Photos: The heart of Hawaii

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  1. Honolulu daze

    The sun sets on Honolulu, Hawaii's largest city. (Robert Y. Ono / Corbis) Back to slideshow navigation
  2. Lei a Mai Tai on me

    Colorful umbrellas block out the sun for visitors to the beachside Mai Tai Bar at the popular Royal Hawaiian Hotel on Waikiki Beach in Honolulu. (Lucy Pemoni / AP) Back to slideshow navigation
  3. Aerobic fun & sun

    Seniors exercise in the waters of Waikiki Beach in Honolulu. (Lucy Pemoni / AP) Back to slideshow navigation
  4. National treasure

    The Ionlani Palace stands among banyan and palm tress behind guilded gates decorated with a royal seal in Honolulu. The Iolani palace is America's only official royal residence. (Lucy Pemoni / AP) Back to slideshow navigation
  5. Bathing beauties

    Sunbathers on the beach. (Craig Aurness / Corbis) Back to slideshow navigation
  6. To honor thy wife

    Waterfalls flow in the gardens of the Bishop Museum in Honolulu. The museum was founded in 1889 by Charles Reed Bishop in honor of his late wife Princess Bernice Pauahi Bishop, the last descendant of the royal Kamehameha family. (Lucy Pemoni / AP) Back to slideshow navigation
  7. Undersea awe

    Elani Mousos, 4, of Calgary, Canada, looks at the "Hunters of the Reef" at the Waikiki Aquarium in Honolulu. The Aquarium is built along side the shoreline next to a living reef. (Lucy Pemoni / AP) Back to slideshow navigation
  8. Remember Arizona

    A U.S. flag flies at half mast aboard the USS Arizona Memorial during the ceremony honoring the 64th anniversary of the surprise attack on Pearl Harbor, Dec. 7, 2005 at Pearl Harbor, Hawaii. (Marco Garcia / Getty Images) Back to slideshow navigation
  9. Manic manini

    A school of manini fish swim over the coral reef at Hanauma Bay, near Honolulu. (Donald Miralle / Getty Images) Back to slideshow navigation
  10. Paradise found

    The sun sets on Waikiki. (Lucy Pemoni / AP) Back to slideshow navigation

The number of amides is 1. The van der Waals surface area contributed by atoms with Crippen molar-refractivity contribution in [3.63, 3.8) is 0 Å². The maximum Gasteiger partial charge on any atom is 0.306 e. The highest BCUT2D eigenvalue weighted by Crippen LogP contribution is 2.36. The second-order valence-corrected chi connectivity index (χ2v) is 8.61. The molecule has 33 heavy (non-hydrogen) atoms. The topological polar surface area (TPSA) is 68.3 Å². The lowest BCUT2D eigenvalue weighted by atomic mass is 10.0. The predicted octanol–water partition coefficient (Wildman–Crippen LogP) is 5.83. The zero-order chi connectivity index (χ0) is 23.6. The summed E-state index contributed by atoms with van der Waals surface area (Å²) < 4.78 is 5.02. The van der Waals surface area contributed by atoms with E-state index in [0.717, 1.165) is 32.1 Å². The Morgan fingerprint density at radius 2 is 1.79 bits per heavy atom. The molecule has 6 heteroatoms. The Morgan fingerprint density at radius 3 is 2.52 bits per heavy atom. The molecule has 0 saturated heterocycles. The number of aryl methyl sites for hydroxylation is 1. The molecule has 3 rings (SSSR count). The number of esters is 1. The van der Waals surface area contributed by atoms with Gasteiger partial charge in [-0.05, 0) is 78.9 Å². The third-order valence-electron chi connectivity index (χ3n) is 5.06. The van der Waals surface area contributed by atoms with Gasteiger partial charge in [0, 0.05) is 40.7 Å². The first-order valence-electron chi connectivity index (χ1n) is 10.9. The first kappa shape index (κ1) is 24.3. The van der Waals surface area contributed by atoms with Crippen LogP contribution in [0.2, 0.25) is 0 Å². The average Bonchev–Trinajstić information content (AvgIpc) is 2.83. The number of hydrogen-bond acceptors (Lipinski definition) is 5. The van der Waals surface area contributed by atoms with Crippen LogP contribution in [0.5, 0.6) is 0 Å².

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updated 10/2/2008 11:59:41 AM ET 2008-10-02T15:59:41

Hawaii's tourism industry is offering new deals, incentives and packages as it grapples with turbulent airline industry and Americans holding tight to their wallets.

Officials on Wednesday unveiled a $4.5 million campaign to lure visitors for the remainder of the year. The effort is part of the more than $12.5 million in emergency funding that has been devoted by the state and businesses to combat a slump in tourism.

One key component is promoting Hawaii's value as a destination, which means trying to dispel the perception that the islands have become too expensive.

"It's cheaper to go to Vietnam, Bali and some of these other places like Mexico, but at the end of the day, they come back and say, 'It's not Hawaii,'" said David Uchiyama, vice president of marketing at the Hawaii Tourism Authority. "The value of Hawaii is not only the price point, but it's also the experience."

Officials said despite rising airfares, a Hawaiian vacation package costs less this year by hundreds of dollars compared with last year. Some hotels are offering a complimentary extra night or breakfast and more businesses are offering 2-for-1 deals on activities.

As part of the Hawaii Visitors and Convention Bureau's new winter campaign, advertisements featuring humpback whales, hula dancers and breathtaking scenery will start appearing in newspaper travel sections this Sunday. Targeted search and banner ads will also appear on several Web sites.

Over the past decade, Hawaii has faced many challenges that have taken a toll on tourism, from the Asian financial crisis in the late 1990s to the Sept. 11, 2001, terrorist attacks. But officials say nothing compares to the multitude of challenges now.

"This is the classic perfect storm," said John Monahan, the bureau's president and chief executive.

Besides the turmoil in the economy, Hawaii this year faced the sudden shutdown of Aloha and ATA airlines, two major carriers serving the islands from the West Coast. The state also lost two cruise ships.

Visitor arrivals plunged 17.3 percent in August compared with the same month last year, including a record 24.4 percent drop in visitors from the West Coast, according to the latest state figures. Visitor spending also fell 17.6 percent.

Tourism is the No. 1 industry in Hawaii and the economic lifeblood of the islands. A drop-off in visitors affects everything from jobs to tax revenues.

"There's absolutely no silver bullet to make it better," Monahan said. "But to do nothing, to not keep your voice out there, to not tell a revised value message is unconscionable."

© 2013 The Associated Press. All rights reserved. This material may not be published, broadcast, rewritten or redistributed.

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